Petrobras Plans Huge Layoffs as Political Turmoil Erupts
State-owned oil firm Petrobras is reportedly considering a voluntary layoff program to reduce headcount by 12,000 positions, according to the paper O Estado de Sao Paulo. The plans are to be formally announced next month, company sources say, as part of a strategy for operations through 2020.
The firm’s executives reported general plans for layoffs in late January, but did not provide details at that time, citing ongoing contract negotiations with unions. The plans leaked on Thursday would be about 15 percent of the state oil company's 80,000 employees, and would also affect the staff of BR Distribuidora and Transpetro, two subsidiaries which may be put up for sale after the restructuring. The program will take applications from employees and will offer a compensation package based on several factors, including payscale and length of service.
The cuts would increase the global count of workers laid off since the start of the oil market downturn by several percentage points.
In addition to the layoffs, the company is expected to reduce capital expenditures by 20 percent over 2016-2020, and it plans to unload some $15 billion in assets this year alone; Brazil's government is considering a measure to allow offshore project development without Petrobras' majority ownership - a requirement at present - opening up the possibility of large lease sales.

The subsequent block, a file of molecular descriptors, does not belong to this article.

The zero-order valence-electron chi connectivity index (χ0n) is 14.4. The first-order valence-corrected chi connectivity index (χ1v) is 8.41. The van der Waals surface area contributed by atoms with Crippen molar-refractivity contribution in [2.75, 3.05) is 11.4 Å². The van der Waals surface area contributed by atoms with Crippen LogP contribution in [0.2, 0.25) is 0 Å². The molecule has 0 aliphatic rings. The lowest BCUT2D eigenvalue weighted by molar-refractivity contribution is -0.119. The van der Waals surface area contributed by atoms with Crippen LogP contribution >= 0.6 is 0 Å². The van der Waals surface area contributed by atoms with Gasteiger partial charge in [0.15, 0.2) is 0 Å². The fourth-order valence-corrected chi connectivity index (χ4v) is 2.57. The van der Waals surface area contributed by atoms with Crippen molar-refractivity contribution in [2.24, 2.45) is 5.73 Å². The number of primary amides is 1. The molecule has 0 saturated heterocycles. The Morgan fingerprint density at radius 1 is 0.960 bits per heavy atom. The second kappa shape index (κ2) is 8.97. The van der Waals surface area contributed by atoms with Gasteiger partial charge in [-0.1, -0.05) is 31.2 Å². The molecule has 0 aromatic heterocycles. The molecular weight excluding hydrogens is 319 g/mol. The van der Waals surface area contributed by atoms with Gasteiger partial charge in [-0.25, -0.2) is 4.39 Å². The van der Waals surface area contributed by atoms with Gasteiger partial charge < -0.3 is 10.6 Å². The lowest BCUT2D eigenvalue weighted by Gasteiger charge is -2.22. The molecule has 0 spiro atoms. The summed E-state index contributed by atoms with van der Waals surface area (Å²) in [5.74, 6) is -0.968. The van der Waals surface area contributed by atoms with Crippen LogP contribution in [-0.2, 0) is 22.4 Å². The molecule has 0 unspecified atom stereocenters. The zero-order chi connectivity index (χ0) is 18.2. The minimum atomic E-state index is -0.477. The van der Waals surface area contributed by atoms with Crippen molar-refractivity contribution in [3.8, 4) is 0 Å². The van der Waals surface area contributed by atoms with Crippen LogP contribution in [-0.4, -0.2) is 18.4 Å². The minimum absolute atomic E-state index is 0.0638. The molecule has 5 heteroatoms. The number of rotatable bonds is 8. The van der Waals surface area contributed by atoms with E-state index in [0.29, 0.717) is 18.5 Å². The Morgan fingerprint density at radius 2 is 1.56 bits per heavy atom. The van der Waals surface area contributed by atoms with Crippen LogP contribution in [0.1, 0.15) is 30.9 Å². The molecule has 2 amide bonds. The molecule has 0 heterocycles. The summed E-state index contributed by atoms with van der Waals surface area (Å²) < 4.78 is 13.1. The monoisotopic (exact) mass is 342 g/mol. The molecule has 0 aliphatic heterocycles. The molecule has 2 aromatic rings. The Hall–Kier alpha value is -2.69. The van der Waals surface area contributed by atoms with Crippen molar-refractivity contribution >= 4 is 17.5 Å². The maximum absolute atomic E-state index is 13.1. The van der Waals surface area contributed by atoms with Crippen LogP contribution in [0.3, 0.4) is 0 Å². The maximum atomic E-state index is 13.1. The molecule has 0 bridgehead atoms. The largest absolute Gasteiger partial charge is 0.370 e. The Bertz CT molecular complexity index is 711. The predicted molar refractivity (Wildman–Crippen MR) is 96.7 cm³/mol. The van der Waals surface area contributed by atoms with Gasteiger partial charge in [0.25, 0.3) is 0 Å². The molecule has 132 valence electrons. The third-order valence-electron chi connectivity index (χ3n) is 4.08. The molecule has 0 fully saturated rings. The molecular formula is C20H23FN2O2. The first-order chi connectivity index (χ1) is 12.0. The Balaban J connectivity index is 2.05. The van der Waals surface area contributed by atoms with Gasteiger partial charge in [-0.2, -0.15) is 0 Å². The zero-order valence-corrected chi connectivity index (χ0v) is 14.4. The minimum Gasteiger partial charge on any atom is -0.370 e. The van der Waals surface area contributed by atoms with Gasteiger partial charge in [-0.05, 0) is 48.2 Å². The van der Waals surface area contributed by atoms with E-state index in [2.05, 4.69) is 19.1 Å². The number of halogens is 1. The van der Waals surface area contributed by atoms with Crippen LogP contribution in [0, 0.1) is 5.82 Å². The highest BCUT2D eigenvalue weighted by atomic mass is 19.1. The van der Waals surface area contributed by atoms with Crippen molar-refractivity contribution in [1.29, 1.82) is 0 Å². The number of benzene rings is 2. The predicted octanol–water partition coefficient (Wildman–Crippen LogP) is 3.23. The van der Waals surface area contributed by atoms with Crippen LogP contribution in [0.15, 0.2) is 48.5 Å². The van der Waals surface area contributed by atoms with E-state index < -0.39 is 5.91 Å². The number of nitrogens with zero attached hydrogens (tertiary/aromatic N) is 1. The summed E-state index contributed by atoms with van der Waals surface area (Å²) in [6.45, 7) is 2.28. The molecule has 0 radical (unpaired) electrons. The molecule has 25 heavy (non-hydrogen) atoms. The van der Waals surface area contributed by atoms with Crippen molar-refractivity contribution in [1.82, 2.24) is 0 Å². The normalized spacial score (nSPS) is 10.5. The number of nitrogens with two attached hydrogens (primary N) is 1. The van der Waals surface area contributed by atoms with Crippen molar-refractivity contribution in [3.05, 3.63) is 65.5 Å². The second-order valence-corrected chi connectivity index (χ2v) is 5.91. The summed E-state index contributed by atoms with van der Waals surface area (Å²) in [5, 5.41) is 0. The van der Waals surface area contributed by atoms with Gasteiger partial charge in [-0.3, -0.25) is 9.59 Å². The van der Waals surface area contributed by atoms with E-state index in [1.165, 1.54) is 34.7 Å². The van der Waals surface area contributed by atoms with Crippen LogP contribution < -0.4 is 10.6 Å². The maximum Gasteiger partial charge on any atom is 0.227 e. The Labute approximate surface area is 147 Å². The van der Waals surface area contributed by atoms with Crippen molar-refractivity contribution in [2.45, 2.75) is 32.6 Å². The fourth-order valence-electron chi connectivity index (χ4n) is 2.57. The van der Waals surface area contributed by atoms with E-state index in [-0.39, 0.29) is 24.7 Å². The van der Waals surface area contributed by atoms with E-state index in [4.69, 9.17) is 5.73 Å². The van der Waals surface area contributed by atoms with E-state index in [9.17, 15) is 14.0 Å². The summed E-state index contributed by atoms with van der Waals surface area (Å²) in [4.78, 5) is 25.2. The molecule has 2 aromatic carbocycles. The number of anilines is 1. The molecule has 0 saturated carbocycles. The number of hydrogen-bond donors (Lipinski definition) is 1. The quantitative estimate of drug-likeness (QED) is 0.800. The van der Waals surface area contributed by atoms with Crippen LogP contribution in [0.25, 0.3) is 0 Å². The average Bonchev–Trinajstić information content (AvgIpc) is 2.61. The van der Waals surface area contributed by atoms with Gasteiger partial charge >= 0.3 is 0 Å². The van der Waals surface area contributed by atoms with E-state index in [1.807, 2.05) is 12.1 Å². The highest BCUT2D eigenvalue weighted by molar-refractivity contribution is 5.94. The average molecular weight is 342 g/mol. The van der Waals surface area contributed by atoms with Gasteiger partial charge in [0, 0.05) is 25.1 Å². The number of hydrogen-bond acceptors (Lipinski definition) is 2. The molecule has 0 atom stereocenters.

The company is struggling under a debt burden of $130 billion, and the low price of oil is taking a toll on its revenues. Additionally, the reputational impact of a long-running corruption scandal is hurting its ability to work with its investors.
Shares of NYSE-listed Petrobras rose 10 percent on news of the staff reductions Thursday morning.
Meanwhile, thousands of protestors gathered outside of Brazil's congress late on Wednesday, with many others in Rio de Janiero, Sao Paolo, Belo Horizonte and Curitiba, protesting the attempted appointment of former President Luiz Inacio Lula da Silva as President Dilma Rousseff's chief of staff - an unusual reversal of the two politicians’ positions, as Rousseff once held the same post in da Silva's government.
Prosecutors are reportedly building a case alleging that millions of dollars were funneled from Petrobras to Silva and those close to him, in the form of cash, services, real estate and luxury goods, and the opposition alleged that the new appointment was intended to shield Lula from these charges.
On Thursday, after a “chaotic” scene of protest and counterprotest at a ceremony inducting Silva into office, a judge issued an injunction suspending his appointment, NPR reports.
Rousseff's approval ratings are in the single digits, and lawmakers have begun formal impeachment proceedings against her on grounds that she manipulated economic data before her election campaign last year. Polling suggests that over half of Brazilians support her impeachment. Rousseff has said that she will not resign.